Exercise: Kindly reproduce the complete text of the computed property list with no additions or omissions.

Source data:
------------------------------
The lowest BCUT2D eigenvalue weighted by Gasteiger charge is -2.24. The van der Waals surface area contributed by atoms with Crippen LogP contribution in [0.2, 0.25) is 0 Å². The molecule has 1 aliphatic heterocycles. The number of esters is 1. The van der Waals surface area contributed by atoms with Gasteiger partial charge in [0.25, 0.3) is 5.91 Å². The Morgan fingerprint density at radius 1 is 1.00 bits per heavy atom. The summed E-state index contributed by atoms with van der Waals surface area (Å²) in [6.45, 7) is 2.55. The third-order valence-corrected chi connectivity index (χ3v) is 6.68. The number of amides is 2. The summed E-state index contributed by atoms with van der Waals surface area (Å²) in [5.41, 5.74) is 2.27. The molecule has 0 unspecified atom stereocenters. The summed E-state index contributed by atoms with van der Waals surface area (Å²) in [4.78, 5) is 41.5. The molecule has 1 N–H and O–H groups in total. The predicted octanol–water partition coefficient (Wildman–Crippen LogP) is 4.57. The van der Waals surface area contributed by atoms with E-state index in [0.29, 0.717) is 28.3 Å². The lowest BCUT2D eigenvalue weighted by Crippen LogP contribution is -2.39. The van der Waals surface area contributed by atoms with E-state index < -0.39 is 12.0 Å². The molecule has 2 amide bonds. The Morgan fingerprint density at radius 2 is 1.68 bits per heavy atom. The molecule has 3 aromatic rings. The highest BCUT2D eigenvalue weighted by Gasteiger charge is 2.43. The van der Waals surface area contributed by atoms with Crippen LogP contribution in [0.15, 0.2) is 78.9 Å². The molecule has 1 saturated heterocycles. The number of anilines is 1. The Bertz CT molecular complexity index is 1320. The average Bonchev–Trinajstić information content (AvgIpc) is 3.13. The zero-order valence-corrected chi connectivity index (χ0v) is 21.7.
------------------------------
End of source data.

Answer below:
The lowest BCUT2D eigenvalue weighted by Gasteiger charge is -2.24. The van der Waals surface area contributed by atoms with Crippen LogP contribution in [0.2, 0.25) is 0 Å². The molecule has 1 aliphatic heterocycles. The number of esters is 1. The van der Waals surface area contributed by atoms with Gasteiger partial charge in [0.25, 0.3) is 5.91 Å². The Morgan fingerprint density at radius 1 is 1.00 bits per heavy atom. The summed E-state index contributed by atoms with van der Waals surface area (Å²) in [6.45, 7) is 2.55. The third-order valence-corrected chi connectivity index (χ3v) is 6.68. The number of amides is 2. The summed E-state index contributed by atoms with van der Waals surface area (Å²) in [5.41, 5.74) is 2.27. The molecule has 0 unspecified atom stereocenters. The summed E-state index contributed by atoms with van der Waals surface area (Å²) in [4.78, 5) is 41.5. The molecule has 1 N–H and O–H groups in total. The predicted octanol–water partition coefficient (Wildman–Crippen LogP) is 4.57. The van der Waals surface area contributed by atoms with E-state index in [0.29, 0.717) is 28.3 Å². The lowest BCUT2D eigenvalue weighted by Crippen LogP contribution is -2.39. The van der Waals surface area contributed by atoms with E-state index < -0.39 is 12.0 Å². The molecule has 2 amide bonds. The Morgan fingerprint density at radius 2 is 1.68 bits per heavy atom. The molecule has 3 aromatic rings. The highest BCUT2D eigenvalue weighted by Gasteiger charge is 2.43. The van der Waals surface area contributed by atoms with Crippen LogP contribution in [0.15, 0.2) is 78.9 Å². The molecule has 1 saturated heterocycles. The number of anilines is 1. The Bertz CT molecular complexity index is 1320. The average Bonchev–Trinajstić information content (AvgIpc) is 3.13. The zero-order valence-corrected chi connectivity index (χ0v) is 21.7.